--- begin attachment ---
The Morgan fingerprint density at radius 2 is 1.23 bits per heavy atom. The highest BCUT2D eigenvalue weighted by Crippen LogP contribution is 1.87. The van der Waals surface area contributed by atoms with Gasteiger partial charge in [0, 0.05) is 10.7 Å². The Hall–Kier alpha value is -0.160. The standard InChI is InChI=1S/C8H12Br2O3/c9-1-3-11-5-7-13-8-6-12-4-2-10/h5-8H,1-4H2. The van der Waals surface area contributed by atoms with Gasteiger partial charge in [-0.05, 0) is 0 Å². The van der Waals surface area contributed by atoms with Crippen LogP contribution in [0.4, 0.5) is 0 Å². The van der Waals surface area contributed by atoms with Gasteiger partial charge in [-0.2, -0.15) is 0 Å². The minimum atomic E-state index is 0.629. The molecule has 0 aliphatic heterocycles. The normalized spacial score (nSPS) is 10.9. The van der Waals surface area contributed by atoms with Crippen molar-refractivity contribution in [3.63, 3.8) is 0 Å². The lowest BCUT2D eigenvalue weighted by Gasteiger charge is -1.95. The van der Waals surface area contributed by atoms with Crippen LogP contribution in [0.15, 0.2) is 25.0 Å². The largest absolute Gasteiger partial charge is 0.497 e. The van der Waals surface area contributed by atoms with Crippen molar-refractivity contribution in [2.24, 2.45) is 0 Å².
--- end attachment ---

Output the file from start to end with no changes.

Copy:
The Morgan fingerprint density at radius 2 is 1.23 bits per heavy atom. The highest BCUT2D eigenvalue weighted by Crippen LogP contribution is 1.87. The van der Waals surface area contributed by atoms with Gasteiger partial charge in [0, 0.05) is 10.7 Å². The Hall–Kier alpha value is -0.160. The standard InChI is InChI=1S/C8H12Br2O3/c9-1-3-11-5-7-13-8-6-12-4-2-10/h5-8H,1-4H2. The van der Waals surface area contributed by atoms with Gasteiger partial charge in [-0.05, 0) is 0 Å². The van der Waals surface area contributed by atoms with Crippen LogP contribution in [0.4, 0.5) is 0 Å². The van der Waals surface area contributed by atoms with Gasteiger partial charge in [-0.2, -0.15) is 0 Å². The minimum atomic E-state index is 0.629. The molecule has 0 aliphatic heterocycles. The normalized spacial score (nSPS) is 10.9. The van der Waals surface area contributed by atoms with Crippen molar-refractivity contribution in [3.63, 3.8) is 0 Å². The lowest BCUT2D eigenvalue weighted by Gasteiger charge is -1.95. The van der Waals surface area contributed by atoms with Crippen LogP contribution in [0.15, 0.2) is 25.0 Å². The largest absolute Gasteiger partial charge is 0.497 e. The van der Waals surface area contributed by atoms with Crippen molar-refractivity contribution in [2.24, 2.45) is 0 Å².